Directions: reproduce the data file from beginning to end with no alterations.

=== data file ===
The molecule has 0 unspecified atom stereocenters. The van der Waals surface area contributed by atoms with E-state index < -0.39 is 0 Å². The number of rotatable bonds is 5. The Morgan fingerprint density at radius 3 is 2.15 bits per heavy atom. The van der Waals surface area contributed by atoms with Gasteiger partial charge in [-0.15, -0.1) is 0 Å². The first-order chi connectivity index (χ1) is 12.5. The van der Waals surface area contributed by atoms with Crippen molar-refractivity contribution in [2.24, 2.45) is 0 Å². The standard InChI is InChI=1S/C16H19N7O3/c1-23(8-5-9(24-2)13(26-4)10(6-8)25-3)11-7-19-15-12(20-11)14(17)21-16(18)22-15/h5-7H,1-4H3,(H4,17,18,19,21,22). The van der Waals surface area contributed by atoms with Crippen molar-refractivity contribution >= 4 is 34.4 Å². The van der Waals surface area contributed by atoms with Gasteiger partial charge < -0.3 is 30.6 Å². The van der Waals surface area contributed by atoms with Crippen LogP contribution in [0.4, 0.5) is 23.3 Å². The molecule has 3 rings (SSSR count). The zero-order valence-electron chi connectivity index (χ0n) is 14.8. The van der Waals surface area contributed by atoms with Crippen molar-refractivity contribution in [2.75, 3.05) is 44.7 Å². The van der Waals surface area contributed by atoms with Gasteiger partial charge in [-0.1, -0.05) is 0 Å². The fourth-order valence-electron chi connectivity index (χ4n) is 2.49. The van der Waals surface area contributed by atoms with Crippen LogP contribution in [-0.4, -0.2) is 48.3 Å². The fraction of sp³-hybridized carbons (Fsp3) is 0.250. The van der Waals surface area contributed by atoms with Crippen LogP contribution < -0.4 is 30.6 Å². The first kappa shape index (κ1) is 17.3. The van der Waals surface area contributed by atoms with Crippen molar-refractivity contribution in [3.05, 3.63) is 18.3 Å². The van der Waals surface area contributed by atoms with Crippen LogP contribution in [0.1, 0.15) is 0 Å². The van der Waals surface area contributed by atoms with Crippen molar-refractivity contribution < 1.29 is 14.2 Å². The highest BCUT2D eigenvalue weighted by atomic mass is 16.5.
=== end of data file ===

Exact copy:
The molecule has 0 unspecified atom stereocenters. The van der Waals surface area contributed by atoms with E-state index < -0.39 is 0 Å². The number of rotatable bonds is 5. The Morgan fingerprint density at radius 3 is 2.15 bits per heavy atom. The van der Waals surface area contributed by atoms with Gasteiger partial charge in [-0.15, -0.1) is 0 Å². The first-order chi connectivity index (χ1) is 12.5. The van der Waals surface area contributed by atoms with Crippen molar-refractivity contribution in [2.24, 2.45) is 0 Å². The standard InChI is InChI=1S/C16H19N7O3/c1-23(8-5-9(24-2)13(26-4)10(6-8)25-3)11-7-19-15-12(20-11)14(17)21-16(18)22-15/h5-7H,1-4H3,(H4,17,18,19,21,22). The van der Waals surface area contributed by atoms with Crippen molar-refractivity contribution >= 4 is 34.4 Å². The van der Waals surface area contributed by atoms with Gasteiger partial charge < -0.3 is 30.6 Å². The van der Waals surface area contributed by atoms with Crippen LogP contribution in [0.4, 0.5) is 23.3 Å². The molecule has 3 rings (SSSR count). The zero-order valence-electron chi connectivity index (χ0n) is 14.8. The van der Waals surface area contributed by atoms with Crippen molar-refractivity contribution in [2.75, 3.05) is 44.7 Å². The van der Waals surface area contributed by atoms with Gasteiger partial charge in [-0.1, -0.05) is 0 Å². The fourth-order valence-electron chi connectivity index (χ4n) is 2.49. The van der Waals surface area contributed by atoms with Crippen LogP contribution in [-0.4, -0.2) is 48.3 Å². The fraction of sp³-hybridized carbons (Fsp3) is 0.250. The van der Waals surface area contributed by atoms with Crippen LogP contribution < -0.4 is 30.6 Å². The first kappa shape index (κ1) is 17.3. The van der Waals surface area contributed by atoms with Crippen molar-refractivity contribution in [3.05, 3.63) is 18.3 Å². The van der Waals surface area contributed by atoms with Crippen LogP contribution in [0.1, 0.15) is 0 Å². The van der Waals surface area contributed by atoms with Crippen molar-refractivity contribution < 1.29 is 14.2 Å². The highest BCUT2D eigenvalue weighted by atomic mass is 16.5.